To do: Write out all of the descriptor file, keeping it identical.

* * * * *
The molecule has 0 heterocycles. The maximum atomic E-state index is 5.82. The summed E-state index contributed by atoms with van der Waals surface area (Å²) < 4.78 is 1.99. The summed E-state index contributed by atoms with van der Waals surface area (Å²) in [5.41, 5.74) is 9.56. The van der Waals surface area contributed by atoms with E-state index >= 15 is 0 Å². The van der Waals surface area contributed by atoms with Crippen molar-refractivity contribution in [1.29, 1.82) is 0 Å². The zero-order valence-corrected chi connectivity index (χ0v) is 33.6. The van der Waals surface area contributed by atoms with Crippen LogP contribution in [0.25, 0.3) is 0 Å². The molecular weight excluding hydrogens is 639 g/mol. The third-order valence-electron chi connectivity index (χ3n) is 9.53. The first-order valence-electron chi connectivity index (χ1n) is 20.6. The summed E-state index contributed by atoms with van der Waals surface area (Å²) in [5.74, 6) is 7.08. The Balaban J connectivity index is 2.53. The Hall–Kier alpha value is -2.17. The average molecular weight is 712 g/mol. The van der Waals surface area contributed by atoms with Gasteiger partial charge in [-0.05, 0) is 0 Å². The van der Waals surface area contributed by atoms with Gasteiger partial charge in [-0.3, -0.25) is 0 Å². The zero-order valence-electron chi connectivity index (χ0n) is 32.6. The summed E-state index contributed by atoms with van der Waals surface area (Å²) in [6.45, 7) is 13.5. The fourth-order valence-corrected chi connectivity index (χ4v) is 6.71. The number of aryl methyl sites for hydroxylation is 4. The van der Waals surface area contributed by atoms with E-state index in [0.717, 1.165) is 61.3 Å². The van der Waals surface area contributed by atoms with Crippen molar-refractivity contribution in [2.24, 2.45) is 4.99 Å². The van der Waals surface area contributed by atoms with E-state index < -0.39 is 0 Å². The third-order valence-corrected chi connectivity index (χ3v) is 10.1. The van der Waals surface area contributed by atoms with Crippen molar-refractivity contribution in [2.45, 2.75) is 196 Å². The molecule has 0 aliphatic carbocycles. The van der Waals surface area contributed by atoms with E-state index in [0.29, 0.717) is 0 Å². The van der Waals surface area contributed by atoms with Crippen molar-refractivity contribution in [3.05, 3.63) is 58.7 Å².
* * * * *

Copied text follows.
The molecule has 0 heterocycles. The maximum atomic E-state index is 5.82. The summed E-state index contributed by atoms with van der Waals surface area (Å²) < 4.78 is 1.99. The summed E-state index contributed by atoms with van der Waals surface area (Å²) in [5.41, 5.74) is 9.56. The van der Waals surface area contributed by atoms with E-state index >= 15 is 0 Å². The van der Waals surface area contributed by atoms with Crippen molar-refractivity contribution in [1.29, 1.82) is 0 Å². The zero-order valence-corrected chi connectivity index (χ0v) is 33.6. The van der Waals surface area contributed by atoms with Crippen LogP contribution in [0.25, 0.3) is 0 Å². The molecular weight excluding hydrogens is 639 g/mol. The third-order valence-electron chi connectivity index (χ3n) is 9.53. The first-order valence-electron chi connectivity index (χ1n) is 20.6. The summed E-state index contributed by atoms with van der Waals surface area (Å²) in [5.74, 6) is 7.08. The Balaban J connectivity index is 2.53. The Hall–Kier alpha value is -2.17. The average molecular weight is 712 g/mol. The van der Waals surface area contributed by atoms with Gasteiger partial charge in [-0.05, 0) is 0 Å². The van der Waals surface area contributed by atoms with Gasteiger partial charge in [-0.3, -0.25) is 0 Å². The zero-order valence-electron chi connectivity index (χ0n) is 32.6. The summed E-state index contributed by atoms with van der Waals surface area (Å²) in [6.45, 7) is 13.5. The fourth-order valence-corrected chi connectivity index (χ4v) is 6.71. The number of aryl methyl sites for hydroxylation is 4. The van der Waals surface area contributed by atoms with E-state index in [0.717, 1.165) is 61.3 Å². The van der Waals surface area contributed by atoms with Crippen molar-refractivity contribution in [2.24, 2.45) is 4.99 Å². The van der Waals surface area contributed by atoms with E-state index < -0.39 is 0 Å². The third-order valence-corrected chi connectivity index (χ3v) is 10.1. The van der Waals surface area contributed by atoms with Crippen molar-refractivity contribution in [2.45, 2.75) is 196 Å². The molecule has 0 aliphatic carbocycles. The van der Waals surface area contributed by atoms with E-state index in [0.29, 0.717) is 0 Å². The van der Waals surface area contributed by atoms with Crippen molar-refractivity contribution in [3.05, 3.63) is 58.7 Å².